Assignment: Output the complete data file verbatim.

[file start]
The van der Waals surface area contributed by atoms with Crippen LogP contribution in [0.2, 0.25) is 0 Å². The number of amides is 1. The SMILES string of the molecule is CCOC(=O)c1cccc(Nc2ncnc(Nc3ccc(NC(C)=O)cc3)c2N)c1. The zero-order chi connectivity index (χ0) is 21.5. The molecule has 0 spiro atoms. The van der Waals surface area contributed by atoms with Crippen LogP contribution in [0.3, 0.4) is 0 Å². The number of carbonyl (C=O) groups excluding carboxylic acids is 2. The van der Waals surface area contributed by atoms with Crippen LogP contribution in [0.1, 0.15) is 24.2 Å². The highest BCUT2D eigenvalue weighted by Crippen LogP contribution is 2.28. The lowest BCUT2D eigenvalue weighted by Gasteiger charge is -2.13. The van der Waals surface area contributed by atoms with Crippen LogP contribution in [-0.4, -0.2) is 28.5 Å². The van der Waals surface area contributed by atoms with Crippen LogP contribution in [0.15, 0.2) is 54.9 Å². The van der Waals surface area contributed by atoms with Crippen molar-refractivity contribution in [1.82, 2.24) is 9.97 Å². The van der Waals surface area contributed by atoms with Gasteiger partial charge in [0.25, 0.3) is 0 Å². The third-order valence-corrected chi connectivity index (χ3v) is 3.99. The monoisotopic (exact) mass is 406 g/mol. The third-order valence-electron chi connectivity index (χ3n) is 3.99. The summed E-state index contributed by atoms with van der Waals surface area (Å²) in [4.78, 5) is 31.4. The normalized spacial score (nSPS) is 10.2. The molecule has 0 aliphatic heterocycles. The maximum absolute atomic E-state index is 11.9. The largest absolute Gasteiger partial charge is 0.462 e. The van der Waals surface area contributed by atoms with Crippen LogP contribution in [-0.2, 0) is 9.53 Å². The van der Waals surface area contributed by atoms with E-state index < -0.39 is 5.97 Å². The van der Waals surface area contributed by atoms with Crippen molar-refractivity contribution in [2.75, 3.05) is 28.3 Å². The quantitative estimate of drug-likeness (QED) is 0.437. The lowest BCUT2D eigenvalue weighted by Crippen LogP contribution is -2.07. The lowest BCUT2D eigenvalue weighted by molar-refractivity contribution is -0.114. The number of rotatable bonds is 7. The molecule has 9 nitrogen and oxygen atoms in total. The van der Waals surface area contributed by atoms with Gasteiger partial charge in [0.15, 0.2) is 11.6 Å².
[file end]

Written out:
The van der Waals surface area contributed by atoms with Crippen LogP contribution in [0.2, 0.25) is 0 Å². The number of amides is 1. The SMILES string of the molecule is CCOC(=O)c1cccc(Nc2ncnc(Nc3ccc(NC(C)=O)cc3)c2N)c1. The zero-order chi connectivity index (χ0) is 21.5. The molecule has 0 spiro atoms. The van der Waals surface area contributed by atoms with Crippen LogP contribution in [0.3, 0.4) is 0 Å². The number of carbonyl (C=O) groups excluding carboxylic acids is 2. The van der Waals surface area contributed by atoms with Crippen LogP contribution in [0.1, 0.15) is 24.2 Å². The highest BCUT2D eigenvalue weighted by Crippen LogP contribution is 2.28. The lowest BCUT2D eigenvalue weighted by Gasteiger charge is -2.13. The van der Waals surface area contributed by atoms with Crippen LogP contribution in [-0.4, -0.2) is 28.5 Å². The van der Waals surface area contributed by atoms with Crippen LogP contribution in [0.15, 0.2) is 54.9 Å². The van der Waals surface area contributed by atoms with Crippen molar-refractivity contribution in [1.82, 2.24) is 9.97 Å². The van der Waals surface area contributed by atoms with Gasteiger partial charge in [0.25, 0.3) is 0 Å². The third-order valence-corrected chi connectivity index (χ3v) is 3.99. The monoisotopic (exact) mass is 406 g/mol. The third-order valence-electron chi connectivity index (χ3n) is 3.99. The summed E-state index contributed by atoms with van der Waals surface area (Å²) in [4.78, 5) is 31.4. The normalized spacial score (nSPS) is 10.2. The molecule has 0 aliphatic heterocycles. The maximum absolute atomic E-state index is 11.9. The largest absolute Gasteiger partial charge is 0.462 e. The van der Waals surface area contributed by atoms with Crippen LogP contribution in [-0.2, 0) is 9.53 Å². The van der Waals surface area contributed by atoms with E-state index < -0.39 is 5.97 Å². The van der Waals surface area contributed by atoms with Crippen molar-refractivity contribution in [2.75, 3.05) is 28.3 Å². The quantitative estimate of drug-likeness (QED) is 0.437. The lowest BCUT2D eigenvalue weighted by Crippen LogP contribution is -2.07. The lowest BCUT2D eigenvalue weighted by molar-refractivity contribution is -0.114. The number of rotatable bonds is 7. The molecule has 9 nitrogen and oxygen atoms in total. The van der Waals surface area contributed by atoms with Gasteiger partial charge in [0.15, 0.2) is 11.6 Å².